In late 2019, three owners of production wells in Washington County reported to the Ohio Department of Natural Resources, Division of Oil and Gas Resources Management (Division) an increased flow of salt water, known as brine, during their extraction process in 28 production wells located in the Berea Sandstone formation. While some amount of brine is expected to be produced along with crude oil and natural gas, these owners reported seeing a higher volume than normal. The owners believed that the brine came from a nearby Class II Saltwater Injection Well, Redbird #4, in the Ohio Shale formation, which sits below the Berea Sandstone formation as shown in Figure A. The Division has received no reports of adverse effects to human health or safety associated with any of the wells at issue.
The Division began investigating the matter, and scientists in the Division’s Underground Injection Control program requested and procured available data, including samples from the 15 production wells where brine samples could be obtained. The Division contracted with a third-party, Resource Services International, to analyze the data and determine if brine was travelling from Redbird #4 to the production wells.
The Division also discussed the allegations of brine travelling out of its injection zone with the owner of the Redbird #4 injection well in March of 2020. As of May 22, 2020, the owner voluntarily completed modifications to the Redbird #4 well to seal off the Ohio Shale formation. The Redbird #4 had not actively injected since November of 2019 because of an unrelated pump problem.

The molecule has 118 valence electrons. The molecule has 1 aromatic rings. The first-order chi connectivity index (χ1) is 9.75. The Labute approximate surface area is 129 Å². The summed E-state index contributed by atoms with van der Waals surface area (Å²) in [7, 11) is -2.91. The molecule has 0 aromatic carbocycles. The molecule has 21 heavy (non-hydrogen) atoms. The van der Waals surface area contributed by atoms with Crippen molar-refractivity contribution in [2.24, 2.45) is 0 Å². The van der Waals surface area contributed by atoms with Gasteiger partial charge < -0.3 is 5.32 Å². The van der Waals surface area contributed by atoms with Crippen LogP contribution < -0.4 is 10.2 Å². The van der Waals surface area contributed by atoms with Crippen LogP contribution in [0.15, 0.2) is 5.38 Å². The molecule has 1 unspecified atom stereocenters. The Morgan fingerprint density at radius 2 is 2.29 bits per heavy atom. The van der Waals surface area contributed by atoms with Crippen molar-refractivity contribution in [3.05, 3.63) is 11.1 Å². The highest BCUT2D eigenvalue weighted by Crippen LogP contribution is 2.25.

Key Report Conclusions
- Wastewater injected into the Ohio Shale Formation from the Redbird #4 well is the source of brine that has appeared in several production wells drilled into the adjacent Berea formation. The conclusion is based on data and water samples obtained from both the injection well and the production wells.
- Naturally occurring fissures exist between the Ohio Shale formation and the Berea Sandstone formation, allowing wastewater to migrate between the formations and into the production wells.
- Since Redbird #4 is no longer injecting brine into the Ohio Shale formation, brine volumes in the impacted production wells are expected to decrease and natural gas production will return to expected rates.
- It is unlikely that wastewater will migrate farther – including into underground sources of drinking water due to the composition of the rock layers and other factors.
Actions by the Division of Oil and Gas Resources Management
Based on these conclusions and the unique geologic makeup of the area around the Redbird #4, there is currently no reason to believe that this issue is occurring in other wells outside of this area. However, as a result of the initial complaint and in advance of the of the report’s findings, the Division did the following:
- Collected samples from two other Class II Saltwater Injection operations injecting into the Ohio Shale within a ten-mile radius of the Redbird #4 well to allow for testing to determine if any wastewater is migrating out of the injection formation.